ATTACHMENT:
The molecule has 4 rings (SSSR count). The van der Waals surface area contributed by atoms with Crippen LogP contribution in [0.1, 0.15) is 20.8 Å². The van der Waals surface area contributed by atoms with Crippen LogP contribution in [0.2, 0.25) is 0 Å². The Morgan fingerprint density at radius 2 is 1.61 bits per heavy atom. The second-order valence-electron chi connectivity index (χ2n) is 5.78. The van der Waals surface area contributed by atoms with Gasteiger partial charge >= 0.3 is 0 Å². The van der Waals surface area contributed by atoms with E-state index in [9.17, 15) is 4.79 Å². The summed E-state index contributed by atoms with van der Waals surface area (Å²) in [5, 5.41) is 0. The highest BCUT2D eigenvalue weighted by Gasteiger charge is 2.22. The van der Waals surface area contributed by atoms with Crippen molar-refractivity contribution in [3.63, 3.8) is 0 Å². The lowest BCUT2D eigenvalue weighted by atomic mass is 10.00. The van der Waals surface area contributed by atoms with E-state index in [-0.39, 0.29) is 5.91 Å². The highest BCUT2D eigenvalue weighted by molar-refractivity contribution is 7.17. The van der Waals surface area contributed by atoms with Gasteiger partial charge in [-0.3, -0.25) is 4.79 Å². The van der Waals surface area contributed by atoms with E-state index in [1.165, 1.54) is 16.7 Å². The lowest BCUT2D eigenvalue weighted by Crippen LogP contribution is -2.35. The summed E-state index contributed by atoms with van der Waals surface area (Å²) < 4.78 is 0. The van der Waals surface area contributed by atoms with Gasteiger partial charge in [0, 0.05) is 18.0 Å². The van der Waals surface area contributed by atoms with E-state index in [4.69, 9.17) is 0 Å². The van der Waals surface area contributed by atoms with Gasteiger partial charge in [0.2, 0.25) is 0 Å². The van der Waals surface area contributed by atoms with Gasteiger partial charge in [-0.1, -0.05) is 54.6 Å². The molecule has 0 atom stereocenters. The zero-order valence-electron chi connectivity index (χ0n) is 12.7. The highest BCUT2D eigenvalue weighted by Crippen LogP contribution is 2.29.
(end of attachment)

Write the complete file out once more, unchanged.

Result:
The molecule has 4 rings (SSSR count). The van der Waals surface area contributed by atoms with Crippen LogP contribution in [0.1, 0.15) is 20.8 Å². The van der Waals surface area contributed by atoms with Crippen LogP contribution in [0.2, 0.25) is 0 Å². The Morgan fingerprint density at radius 2 is 1.61 bits per heavy atom. The second-order valence-electron chi connectivity index (χ2n) is 5.78. The van der Waals surface area contributed by atoms with Gasteiger partial charge >= 0.3 is 0 Å². The van der Waals surface area contributed by atoms with E-state index in [9.17, 15) is 4.79 Å². The summed E-state index contributed by atoms with van der Waals surface area (Å²) in [5, 5.41) is 0. The highest BCUT2D eigenvalue weighted by Gasteiger charge is 2.22. The van der Waals surface area contributed by atoms with Crippen molar-refractivity contribution in [3.63, 3.8) is 0 Å². The lowest BCUT2D eigenvalue weighted by atomic mass is 10.00. The van der Waals surface area contributed by atoms with E-state index in [-0.39, 0.29) is 5.91 Å². The highest BCUT2D eigenvalue weighted by molar-refractivity contribution is 7.17. The van der Waals surface area contributed by atoms with Gasteiger partial charge in [-0.3, -0.25) is 4.79 Å². The van der Waals surface area contributed by atoms with E-state index in [1.165, 1.54) is 16.7 Å². The lowest BCUT2D eigenvalue weighted by Crippen LogP contribution is -2.35. The summed E-state index contributed by atoms with van der Waals surface area (Å²) < 4.78 is 0. The van der Waals surface area contributed by atoms with Gasteiger partial charge in [0, 0.05) is 18.0 Å². The van der Waals surface area contributed by atoms with E-state index in [4.69, 9.17) is 0 Å². The van der Waals surface area contributed by atoms with Gasteiger partial charge in [0.2, 0.25) is 0 Å². The van der Waals surface area contributed by atoms with Gasteiger partial charge in [-0.1, -0.05) is 54.6 Å². The molecule has 0 atom stereocenters. The zero-order valence-electron chi connectivity index (χ0n) is 12.7. The highest BCUT2D eigenvalue weighted by Crippen LogP contribution is 2.29.